Housing market still makes some people happy: Landlords.
Even as prices of homes for sale decline, data show that rental prices are rising in the vast majority of markets in the United States, putting pressure on the pocketbooks of the nearly one-third of Americans who rent rather than own their homes.
There are two main drivers behind higher rents. One is demand for rentals from people who are either worried about buying a home that will fall in value or are hesitating to buy because home prices still remain too high. The other is a tighter lending environment that has raised the cost of ownership from what it would have been even six months ago.
Many who would have preferred to purchase a home a year ago "have been shying away from ownership opportunities," said Sam Chandan, chief economist of real estate research firm Reis. The sense of urgency potential home-buyers felt a year or two ago has faded, Chandan said.
Third-quarter data from Reis show that effective rent - actual rent paid, not including free months or other incentives - rose in 78 of 79 apartment markets included in the firm's data.
Many of the highest increases were in areas that saw huge run-ups in home prices during the housing boom. New York City saw the highest third-quarter increase, with a rise of 3.6 percent compared with the second quarter. San Francisco was second, with a hike of 3.4 percent.
Other top areas for rental increases: San Jose and Fairfield County in California, northern New Jersey and Seattle.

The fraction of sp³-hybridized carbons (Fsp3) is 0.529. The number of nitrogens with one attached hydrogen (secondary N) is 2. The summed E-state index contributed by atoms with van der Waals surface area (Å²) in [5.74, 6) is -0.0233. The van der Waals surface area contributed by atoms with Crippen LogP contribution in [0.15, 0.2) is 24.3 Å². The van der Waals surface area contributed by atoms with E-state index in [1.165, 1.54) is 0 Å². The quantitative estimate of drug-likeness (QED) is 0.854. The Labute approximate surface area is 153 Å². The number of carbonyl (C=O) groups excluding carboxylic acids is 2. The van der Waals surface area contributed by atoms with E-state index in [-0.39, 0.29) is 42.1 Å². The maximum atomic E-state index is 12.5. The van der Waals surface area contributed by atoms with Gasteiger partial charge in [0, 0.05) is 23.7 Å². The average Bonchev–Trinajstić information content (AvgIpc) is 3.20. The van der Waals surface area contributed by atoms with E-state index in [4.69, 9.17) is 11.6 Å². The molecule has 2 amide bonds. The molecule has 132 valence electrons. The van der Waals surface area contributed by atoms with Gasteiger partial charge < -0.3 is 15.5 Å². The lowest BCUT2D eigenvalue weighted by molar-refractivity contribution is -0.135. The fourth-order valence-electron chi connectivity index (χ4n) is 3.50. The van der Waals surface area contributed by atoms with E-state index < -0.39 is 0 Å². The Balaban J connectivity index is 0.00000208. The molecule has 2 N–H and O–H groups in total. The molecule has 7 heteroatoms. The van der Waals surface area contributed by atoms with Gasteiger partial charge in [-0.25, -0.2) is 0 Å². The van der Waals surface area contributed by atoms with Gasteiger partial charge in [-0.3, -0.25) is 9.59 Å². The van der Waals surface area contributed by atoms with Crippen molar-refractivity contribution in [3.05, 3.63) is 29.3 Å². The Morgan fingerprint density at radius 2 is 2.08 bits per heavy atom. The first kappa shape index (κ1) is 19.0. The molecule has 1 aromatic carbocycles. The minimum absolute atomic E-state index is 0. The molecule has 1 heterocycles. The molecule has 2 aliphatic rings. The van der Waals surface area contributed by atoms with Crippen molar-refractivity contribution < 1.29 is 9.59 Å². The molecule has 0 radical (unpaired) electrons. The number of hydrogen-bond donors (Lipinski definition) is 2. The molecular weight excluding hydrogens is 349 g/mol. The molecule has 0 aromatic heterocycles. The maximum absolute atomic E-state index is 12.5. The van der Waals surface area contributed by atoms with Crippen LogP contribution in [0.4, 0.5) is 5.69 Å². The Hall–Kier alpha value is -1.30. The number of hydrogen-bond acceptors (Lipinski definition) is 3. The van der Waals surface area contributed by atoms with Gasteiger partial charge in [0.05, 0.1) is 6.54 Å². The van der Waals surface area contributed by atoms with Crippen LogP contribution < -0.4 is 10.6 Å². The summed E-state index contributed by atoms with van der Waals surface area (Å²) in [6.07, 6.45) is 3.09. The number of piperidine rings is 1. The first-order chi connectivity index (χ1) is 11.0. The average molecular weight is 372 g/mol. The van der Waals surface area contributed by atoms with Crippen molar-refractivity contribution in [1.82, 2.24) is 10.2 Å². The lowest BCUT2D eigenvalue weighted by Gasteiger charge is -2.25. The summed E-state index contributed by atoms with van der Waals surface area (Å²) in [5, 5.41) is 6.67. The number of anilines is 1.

It is not surprising to see so many high-priced home markets now seeing the biggest jumps in rental increases, said Kim Rupert, an economist with Action Economics in Hillsborough, California.
Even with a drop in home values, "if housing prices are still higher than you can afford in your area and you don't want to move ... you're probably forced into the rental market," Rupert said.
Affordability is still an issue in many markets, where home prices increased at a double-digit pace for several years before starting to fall back in the last year. Meanwhile, incomes didn't rise nearly as fast, making owning a home particularly difficult for would-be first-time home buyers.
Many of those borrowers depended on loose lending standards to finance nearly the entire purchase of a home with very little money - if any - as a down payment. And often, in the most expensive markets, borrowers took out loans higher than $417,000 (289,443 EUR), known as "jumbo" loans, because they are too large to be guaranteed by housing finance agencies Fannie Mae and Freddie Mac.
But that type of financing is more difficult to come by, and is generally more expensive now, Chandan said.
In high-priced markets such as New York, San Francisco, and Orange County, California, "the upfront and ongoing costs of home ownership are now demonstrably higher than a few months ago," he said.
The hesitation to buy has kept pressure on rental prices even in markets like Miami, which has seen supply of new rentals increase as condo investors find they can not sell their apartments.
Such rentals create a "shadow" inventory of new rentals that can be hard to measure because they're not actually new units being created specifically for renters, but rather existing units for sale that are temporarily being rented out.
Nonetheless, rent gains in southern Florida markets have clearly slowed as a result, Chandan said.
Still, rental prices have not fallen, even with the extra inventory. Orlando Garcia, a real estate agent with Ocean View International Realty in Miami, said it is only logical that rents have not dropped. Investors who own condos and want to rent them cannot afford to drop their asking rents too much, he said. That's because the investors still have to cover the costs associated with their properties, such as mortgages and property taxes.
The future, however, looks just a little bit brighter for renters, as developers are turn their attention to building for the rental market, meaning supply of new rentals will ultimately increase, Reis says.
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